Strobe Talbott once called Richard Holbrooke the "diplomatic equivalent of a hydrogen bomb."
Oh, the many ways we could interpret that today.
When Talbott, Bill Clinton’s deputy secretary of state and a friend of Holbrooke, made that comment to the New York Times in February 2009, Holbrooke was riding a wave of fairly breathless publicity in the wake of his appointment as special envoy to the Afghanistan-Pakistan ("Af-Pak") region. A former Clinton administration diplomat who cultivated near-hero status as chief architect of the war-ending Dayton Peace Agreement for Bosnia in 1995, Holbrooke basked in the hopeful tenor of the new Obama administration and a wave of sycophantic media coverage that suggested that regional leaders – both friend and foe – were no match for his diplomatic prowess and tenacity.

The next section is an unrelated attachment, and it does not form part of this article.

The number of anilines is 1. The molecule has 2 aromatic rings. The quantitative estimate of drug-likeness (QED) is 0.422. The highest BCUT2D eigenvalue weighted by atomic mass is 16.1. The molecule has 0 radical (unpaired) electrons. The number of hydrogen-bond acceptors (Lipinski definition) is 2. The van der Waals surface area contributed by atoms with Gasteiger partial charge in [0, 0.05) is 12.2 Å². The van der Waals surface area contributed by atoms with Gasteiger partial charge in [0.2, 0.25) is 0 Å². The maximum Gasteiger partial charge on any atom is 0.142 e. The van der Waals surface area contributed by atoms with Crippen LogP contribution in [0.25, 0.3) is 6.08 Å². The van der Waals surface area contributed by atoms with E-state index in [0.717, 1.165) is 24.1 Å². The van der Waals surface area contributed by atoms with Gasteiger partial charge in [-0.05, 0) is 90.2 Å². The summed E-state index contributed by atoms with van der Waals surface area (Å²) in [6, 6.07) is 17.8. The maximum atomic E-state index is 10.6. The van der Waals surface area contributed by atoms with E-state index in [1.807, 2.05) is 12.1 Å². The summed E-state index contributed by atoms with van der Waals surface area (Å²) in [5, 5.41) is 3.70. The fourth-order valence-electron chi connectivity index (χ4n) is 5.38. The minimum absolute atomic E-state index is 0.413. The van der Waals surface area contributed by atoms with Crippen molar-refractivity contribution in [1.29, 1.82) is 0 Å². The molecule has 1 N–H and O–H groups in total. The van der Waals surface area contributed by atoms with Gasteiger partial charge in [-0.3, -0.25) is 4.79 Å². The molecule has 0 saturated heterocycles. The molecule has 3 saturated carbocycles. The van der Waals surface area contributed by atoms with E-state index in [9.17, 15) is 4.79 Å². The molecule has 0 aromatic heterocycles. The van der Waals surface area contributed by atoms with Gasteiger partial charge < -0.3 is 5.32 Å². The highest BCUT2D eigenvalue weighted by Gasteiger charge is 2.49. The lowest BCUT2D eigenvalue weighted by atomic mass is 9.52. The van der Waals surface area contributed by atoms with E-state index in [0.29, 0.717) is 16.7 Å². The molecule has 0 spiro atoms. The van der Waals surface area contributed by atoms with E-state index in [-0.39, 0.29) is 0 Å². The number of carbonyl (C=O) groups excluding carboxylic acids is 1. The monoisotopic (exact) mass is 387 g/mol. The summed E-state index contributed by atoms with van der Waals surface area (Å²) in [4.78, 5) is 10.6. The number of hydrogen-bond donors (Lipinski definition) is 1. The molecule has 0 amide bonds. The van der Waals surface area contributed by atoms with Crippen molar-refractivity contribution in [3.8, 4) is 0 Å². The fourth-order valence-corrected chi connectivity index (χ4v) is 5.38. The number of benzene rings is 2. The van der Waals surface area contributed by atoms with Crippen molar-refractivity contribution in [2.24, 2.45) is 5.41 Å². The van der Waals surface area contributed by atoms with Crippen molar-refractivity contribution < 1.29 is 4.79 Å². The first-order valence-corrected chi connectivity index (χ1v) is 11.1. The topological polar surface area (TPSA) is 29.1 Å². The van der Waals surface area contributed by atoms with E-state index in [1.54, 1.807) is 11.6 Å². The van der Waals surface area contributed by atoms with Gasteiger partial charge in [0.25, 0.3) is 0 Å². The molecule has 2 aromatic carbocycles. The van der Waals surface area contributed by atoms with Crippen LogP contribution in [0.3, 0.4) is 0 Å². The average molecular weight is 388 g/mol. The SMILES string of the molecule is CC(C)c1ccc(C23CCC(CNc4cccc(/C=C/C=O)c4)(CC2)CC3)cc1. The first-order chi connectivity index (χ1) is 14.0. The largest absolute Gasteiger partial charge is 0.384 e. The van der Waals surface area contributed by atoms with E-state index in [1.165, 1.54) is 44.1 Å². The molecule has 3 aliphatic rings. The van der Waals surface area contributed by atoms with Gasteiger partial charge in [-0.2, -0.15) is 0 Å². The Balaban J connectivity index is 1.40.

Though not entirely falling into this trap, NYT writer Jodi Kantor nonetheless made Holbrooke’s appointment an event, not quite calling it a potential game-changer, but close. The media loves to tie personalities to policy, whether they ultimately fit or not. After 9/11, it was Secretary of Defense Donald Rumsfeld. During the so-called "Surge" in Iraq, it was Gen. David Petraeus. And for "Obama’s War" in Afghanistan, Holbrooke reeked of the good ol’ days – the Clinton Camelot and winning wars and all that – so it was easy to plug him in as a white knight of sorts.
Kantor, however, at least paused to suggest Holbrooke’s "pyrotechnical style" might not work with the humorless technocrats in Foggy Bottom or in the wilds of Central Asia: